Armstrong has again proved to be a key cog in Saints’ side this season and signed a new long-term deal with the club in January. He is currently away with Scotland, embarking on their 2022 World Cup qualifying campaign, and will hope to win a 25th senior cap against Faroe Islands on Wednesday. But with Euro group fixtures against Czech Republic, Croatia and the ‘Auld Enemy’ England to come in June, the anticipation is certainly growing north of the border.
Stuart Armstrong said: “It’s a fantastic achievement for the country. There’s so much excitement and happiness involved with it. We’ve waited so long for a major tournament. It will just be a dream come true to hopefully be involved with the team come the summer. But you have to park that in the back of your mind and focus on Southampton and focus on the games ahead and doing your best, because ultimately that’s what earns your place in the national team.”
Almost every Scottish football fan will, for many years to come, remember exactly where they were when the nation were triumphant in their first ever penalty shootout, to move to within the brink of finally securing a return to a major tournament. In truth, given the current situation around the world, the answer for most will have been ‘sat at home’ on Thursday, October 8 last year.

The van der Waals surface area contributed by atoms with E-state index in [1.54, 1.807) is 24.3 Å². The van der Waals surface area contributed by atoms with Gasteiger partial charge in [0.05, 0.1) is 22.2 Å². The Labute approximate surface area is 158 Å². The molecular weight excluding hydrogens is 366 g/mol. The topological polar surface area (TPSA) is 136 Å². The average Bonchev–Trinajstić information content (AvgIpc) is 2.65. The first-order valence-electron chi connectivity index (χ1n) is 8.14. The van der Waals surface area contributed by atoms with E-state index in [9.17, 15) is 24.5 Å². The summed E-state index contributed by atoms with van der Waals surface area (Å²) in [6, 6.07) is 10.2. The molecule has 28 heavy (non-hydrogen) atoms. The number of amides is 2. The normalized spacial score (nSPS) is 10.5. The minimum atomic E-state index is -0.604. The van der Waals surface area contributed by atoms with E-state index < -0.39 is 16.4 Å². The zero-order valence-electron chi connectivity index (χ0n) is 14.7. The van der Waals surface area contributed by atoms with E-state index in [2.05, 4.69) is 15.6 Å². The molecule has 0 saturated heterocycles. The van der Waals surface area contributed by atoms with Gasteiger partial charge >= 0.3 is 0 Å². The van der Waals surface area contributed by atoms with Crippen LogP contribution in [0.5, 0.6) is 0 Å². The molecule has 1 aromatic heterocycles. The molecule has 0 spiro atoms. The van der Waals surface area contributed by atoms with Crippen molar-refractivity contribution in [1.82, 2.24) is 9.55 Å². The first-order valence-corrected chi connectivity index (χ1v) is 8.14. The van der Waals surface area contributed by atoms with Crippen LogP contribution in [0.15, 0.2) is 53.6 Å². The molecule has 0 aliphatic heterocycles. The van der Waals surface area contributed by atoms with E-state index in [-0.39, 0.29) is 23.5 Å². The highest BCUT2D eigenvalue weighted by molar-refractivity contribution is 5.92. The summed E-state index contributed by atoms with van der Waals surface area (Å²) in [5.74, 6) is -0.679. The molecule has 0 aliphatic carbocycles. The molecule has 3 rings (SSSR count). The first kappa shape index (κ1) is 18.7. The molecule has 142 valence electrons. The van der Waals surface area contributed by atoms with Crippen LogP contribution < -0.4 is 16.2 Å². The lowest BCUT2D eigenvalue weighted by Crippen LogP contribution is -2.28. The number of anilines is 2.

Stuart Armstrong said: “It was a very tough watch. It was a massive, massive game and not easy to watch from the side. Obviously a couple of boys isolating with me is never nice. It’s always better playing because you don’t have that sense of nervousness from the side. But the boys did great and fantastic to get the result.”
Discussing his experience of COVID-19,
Stuart Armstrong added: “There were not too many symptoms, just a couple of days of feeling quite fatigued. And losing some taste and smell, which was quite a frustrating thing because when you’re in the house all day, every day for a couple of weeks, a bit of excitement is having something nice to eat! So when that goes, there’s not much left. But coming back and feeling fit again was a relief.”
Despite recovering from coronavirus, Armstrong has suffered with a few niggles throughout the season, with Saints boss Ralph Hasenhuttl always keen to manage the 28-year-old’s match minutes. Asked if he felt stuck in the middle of demands put on him by his club and his country,
Stuart Armstrong said: “I think it was just unfortunate. Injuries happen, they’re part of football. But I think, as you’ve seen throughout the league and with the schedules involved, a lot of players have been picking up little injuries that maybe they didn’t last season when the schedule was slightly less. It’s just part of the world we’re in at the moment because of the way things are.”
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